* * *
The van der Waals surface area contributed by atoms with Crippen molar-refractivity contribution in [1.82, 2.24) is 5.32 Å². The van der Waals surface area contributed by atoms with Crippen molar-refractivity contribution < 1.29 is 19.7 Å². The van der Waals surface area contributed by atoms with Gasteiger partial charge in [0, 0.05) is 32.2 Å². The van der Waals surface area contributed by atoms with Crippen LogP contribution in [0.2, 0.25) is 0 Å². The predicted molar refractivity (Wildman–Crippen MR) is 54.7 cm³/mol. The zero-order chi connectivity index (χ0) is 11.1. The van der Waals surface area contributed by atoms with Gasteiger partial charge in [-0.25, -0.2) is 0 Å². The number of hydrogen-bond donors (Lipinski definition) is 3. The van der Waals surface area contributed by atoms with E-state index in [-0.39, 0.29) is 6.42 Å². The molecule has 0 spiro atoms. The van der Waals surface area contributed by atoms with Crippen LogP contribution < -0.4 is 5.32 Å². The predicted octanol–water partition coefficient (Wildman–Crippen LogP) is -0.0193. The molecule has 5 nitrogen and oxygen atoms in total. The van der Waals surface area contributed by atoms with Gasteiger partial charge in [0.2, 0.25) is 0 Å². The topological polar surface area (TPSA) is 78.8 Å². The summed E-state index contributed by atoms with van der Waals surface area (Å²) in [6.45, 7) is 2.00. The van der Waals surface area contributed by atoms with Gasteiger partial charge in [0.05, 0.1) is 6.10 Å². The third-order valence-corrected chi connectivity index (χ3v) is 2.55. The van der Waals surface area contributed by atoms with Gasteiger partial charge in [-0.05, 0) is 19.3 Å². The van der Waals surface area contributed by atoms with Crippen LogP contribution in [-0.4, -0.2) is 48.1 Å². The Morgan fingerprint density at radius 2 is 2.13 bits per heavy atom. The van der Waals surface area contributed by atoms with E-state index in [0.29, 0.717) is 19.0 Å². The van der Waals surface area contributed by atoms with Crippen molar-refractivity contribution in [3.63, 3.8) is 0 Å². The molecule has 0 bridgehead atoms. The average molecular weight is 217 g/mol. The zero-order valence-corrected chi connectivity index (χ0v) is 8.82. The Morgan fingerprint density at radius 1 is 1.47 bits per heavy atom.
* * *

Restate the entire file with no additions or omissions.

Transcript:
The van der Waals surface area contributed by atoms with Crippen molar-refractivity contribution in [1.82, 2.24) is 5.32 Å². The van der Waals surface area contributed by atoms with Crippen molar-refractivity contribution < 1.29 is 19.7 Å². The van der Waals surface area contributed by atoms with Gasteiger partial charge in [0, 0.05) is 32.2 Å². The van der Waals surface area contributed by atoms with Crippen LogP contribution in [0.2, 0.25) is 0 Å². The predicted molar refractivity (Wildman–Crippen MR) is 54.7 cm³/mol. The zero-order chi connectivity index (χ0) is 11.1. The van der Waals surface area contributed by atoms with Gasteiger partial charge in [-0.25, -0.2) is 0 Å². The number of hydrogen-bond donors (Lipinski definition) is 3. The van der Waals surface area contributed by atoms with E-state index in [-0.39, 0.29) is 6.42 Å². The molecule has 0 spiro atoms. The van der Waals surface area contributed by atoms with Crippen LogP contribution < -0.4 is 5.32 Å². The predicted octanol–water partition coefficient (Wildman–Crippen LogP) is -0.0193. The molecule has 5 nitrogen and oxygen atoms in total. The van der Waals surface area contributed by atoms with Gasteiger partial charge in [0.2, 0.25) is 0 Å². The topological polar surface area (TPSA) is 78.8 Å². The summed E-state index contributed by atoms with van der Waals surface area (Å²) in [6.45, 7) is 2.00. The van der Waals surface area contributed by atoms with Gasteiger partial charge in [0.05, 0.1) is 6.10 Å². The third-order valence-corrected chi connectivity index (χ3v) is 2.55. The van der Waals surface area contributed by atoms with Gasteiger partial charge in [-0.05, 0) is 19.3 Å². The van der Waals surface area contributed by atoms with Crippen LogP contribution in [-0.4, -0.2) is 48.1 Å². The Morgan fingerprint density at radius 2 is 2.13 bits per heavy atom. The van der Waals surface area contributed by atoms with E-state index in [0.29, 0.717) is 19.0 Å². The van der Waals surface area contributed by atoms with Crippen molar-refractivity contribution in [3.63, 3.8) is 0 Å². The molecule has 0 bridgehead atoms. The average molecular weight is 217 g/mol. The zero-order valence-corrected chi connectivity index (χ0v) is 8.82. The Morgan fingerprint density at radius 1 is 1.47 bits per heavy atom.